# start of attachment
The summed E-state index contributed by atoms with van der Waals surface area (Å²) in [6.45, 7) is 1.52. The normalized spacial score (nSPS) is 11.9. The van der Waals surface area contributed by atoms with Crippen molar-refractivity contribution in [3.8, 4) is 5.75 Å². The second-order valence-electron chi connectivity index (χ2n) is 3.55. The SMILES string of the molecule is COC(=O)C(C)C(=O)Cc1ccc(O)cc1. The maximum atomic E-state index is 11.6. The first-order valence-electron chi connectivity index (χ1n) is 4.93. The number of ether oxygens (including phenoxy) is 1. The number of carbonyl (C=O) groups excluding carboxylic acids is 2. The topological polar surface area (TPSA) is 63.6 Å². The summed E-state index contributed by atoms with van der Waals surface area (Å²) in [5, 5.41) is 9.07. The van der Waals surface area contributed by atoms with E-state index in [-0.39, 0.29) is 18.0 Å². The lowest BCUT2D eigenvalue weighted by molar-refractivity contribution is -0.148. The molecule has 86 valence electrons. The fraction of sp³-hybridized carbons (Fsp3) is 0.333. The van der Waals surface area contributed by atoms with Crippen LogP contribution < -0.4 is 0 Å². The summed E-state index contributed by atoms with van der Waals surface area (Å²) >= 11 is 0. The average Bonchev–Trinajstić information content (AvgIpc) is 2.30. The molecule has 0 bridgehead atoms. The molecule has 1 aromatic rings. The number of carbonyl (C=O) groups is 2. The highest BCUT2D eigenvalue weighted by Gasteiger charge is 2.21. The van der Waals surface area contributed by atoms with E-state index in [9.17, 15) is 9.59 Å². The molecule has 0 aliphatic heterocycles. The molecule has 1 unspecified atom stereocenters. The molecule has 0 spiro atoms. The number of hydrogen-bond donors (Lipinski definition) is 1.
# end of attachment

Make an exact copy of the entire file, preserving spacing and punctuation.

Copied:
The summed E-state index contributed by atoms with van der Waals surface area (Å²) in [6.45, 7) is 1.52. The normalized spacial score (nSPS) is 11.9. The van der Waals surface area contributed by atoms with Crippen molar-refractivity contribution in [3.8, 4) is 5.75 Å². The second-order valence-electron chi connectivity index (χ2n) is 3.55. The SMILES string of the molecule is COC(=O)C(C)C(=O)Cc1ccc(O)cc1. The maximum atomic E-state index is 11.6. The first-order valence-electron chi connectivity index (χ1n) is 4.93. The number of ether oxygens (including phenoxy) is 1. The number of carbonyl (C=O) groups excluding carboxylic acids is 2. The topological polar surface area (TPSA) is 63.6 Å². The summed E-state index contributed by atoms with van der Waals surface area (Å²) in [5, 5.41) is 9.07. The van der Waals surface area contributed by atoms with E-state index in [-0.39, 0.29) is 18.0 Å². The lowest BCUT2D eigenvalue weighted by molar-refractivity contribution is -0.148. The molecule has 86 valence electrons. The fraction of sp³-hybridized carbons (Fsp3) is 0.333. The van der Waals surface area contributed by atoms with Crippen LogP contribution < -0.4 is 0 Å². The summed E-state index contributed by atoms with van der Waals surface area (Å²) >= 11 is 0. The average Bonchev–Trinajstić information content (AvgIpc) is 2.30. The molecule has 0 bridgehead atoms. The molecule has 1 aromatic rings. The number of carbonyl (C=O) groups is 2. The highest BCUT2D eigenvalue weighted by Gasteiger charge is 2.21. The van der Waals surface area contributed by atoms with E-state index in [9.17, 15) is 9.59 Å². The molecule has 0 aliphatic heterocycles. The molecule has 1 unspecified atom stereocenters. The molecule has 0 spiro atoms. The number of hydrogen-bond donors (Lipinski definition) is 1.